UMBC High Performance Computing Facility
Please note that this page is under construction. We are documenting the
240-node cluster maya that will be available in Spring 2014. Currently,
the cluster tara is still available. Please see the 2013 Resources Pages
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Numerical Simulation of Calcium Waves in Human Heart Cells
Matthias K. Gobbert, Bradford E. Peercy, and Michael Muscedere, Department of Mathematics and Statistics, UMBC
The release of calcium ions in a human heart cell is modeled by a system of reaction-diffusion equations, which describe the interaction of the chemical species and the effects of various cell processes on them. The release is modeled by a forcing term in the calcium equation that involves a superposition of many Dirac delta functions in space; such a non-smooth right-hand side leads to divergence for many numerical methods. The calcium ions enter the cell at a large number of regularly spaced points throughout the cell; to resolve those points adequately for a cell with realistic three-dimensional dimensions, an extremely fine spatial mesh is needed. A finite element method is developed that addresses the two crucial issues for this and similar applications: Convergence of the method is demonstrated in extension of the classical theory that does not apply to non-smooth forcing functions like the Dirac delta function; and the memory usage of the method is optimal and thus allows for extremely fine three-dimensional meshes with many millions of degrees of freedom, already on a serial computer. Additionally, a parallel implementation of the algorithm allows for the solution on meshes with yet finer resolution than possible in serial.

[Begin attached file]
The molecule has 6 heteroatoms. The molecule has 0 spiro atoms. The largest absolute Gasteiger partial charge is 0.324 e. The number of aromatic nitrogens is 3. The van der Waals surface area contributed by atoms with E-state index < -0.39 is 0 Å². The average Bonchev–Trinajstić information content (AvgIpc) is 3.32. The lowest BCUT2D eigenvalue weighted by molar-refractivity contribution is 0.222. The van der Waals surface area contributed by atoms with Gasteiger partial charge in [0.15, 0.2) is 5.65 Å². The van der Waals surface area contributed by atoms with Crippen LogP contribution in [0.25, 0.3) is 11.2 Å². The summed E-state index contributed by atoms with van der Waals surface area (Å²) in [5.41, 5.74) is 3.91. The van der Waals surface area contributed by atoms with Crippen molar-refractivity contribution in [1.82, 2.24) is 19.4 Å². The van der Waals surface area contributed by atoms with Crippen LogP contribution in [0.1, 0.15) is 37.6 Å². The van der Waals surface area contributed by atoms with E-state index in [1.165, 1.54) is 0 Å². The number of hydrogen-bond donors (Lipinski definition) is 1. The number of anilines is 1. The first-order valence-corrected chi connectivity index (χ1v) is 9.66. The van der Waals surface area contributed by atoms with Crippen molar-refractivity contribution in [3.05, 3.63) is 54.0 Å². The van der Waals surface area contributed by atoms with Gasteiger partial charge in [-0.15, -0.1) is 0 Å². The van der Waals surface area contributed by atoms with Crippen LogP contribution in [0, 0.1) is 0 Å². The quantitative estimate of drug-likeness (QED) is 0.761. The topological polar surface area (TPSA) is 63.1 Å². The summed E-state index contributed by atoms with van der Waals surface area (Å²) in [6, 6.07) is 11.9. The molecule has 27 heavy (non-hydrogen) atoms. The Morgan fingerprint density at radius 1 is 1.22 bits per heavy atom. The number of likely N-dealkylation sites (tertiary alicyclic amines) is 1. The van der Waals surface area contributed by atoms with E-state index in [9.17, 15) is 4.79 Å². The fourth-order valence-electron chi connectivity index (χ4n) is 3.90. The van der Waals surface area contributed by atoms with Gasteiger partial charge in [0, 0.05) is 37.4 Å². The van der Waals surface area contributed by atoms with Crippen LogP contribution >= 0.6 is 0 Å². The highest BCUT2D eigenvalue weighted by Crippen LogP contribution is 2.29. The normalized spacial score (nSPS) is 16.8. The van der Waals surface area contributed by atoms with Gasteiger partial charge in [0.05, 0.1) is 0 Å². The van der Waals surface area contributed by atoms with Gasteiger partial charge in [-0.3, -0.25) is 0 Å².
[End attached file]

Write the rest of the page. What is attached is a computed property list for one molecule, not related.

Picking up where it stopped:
Matthias K. Gobbert, Parallel Performance Studies for an Elliptic Test Problem, Technical Report number HPCF-2008-1,
UMBC High Performance Computing Facility, 2008. (HPCF machines used: hpc and kali.)
Michael Muscedere and Matthias K. Gobbert, Parallel Performance Studies for a Parabolic Test Problem,
Technical Report number HPCF-2008-2, UMBC High Performance Computing Facility, University of Maryland, Baltimore County, 2008.
(HPCF machines used: hpc and kali.)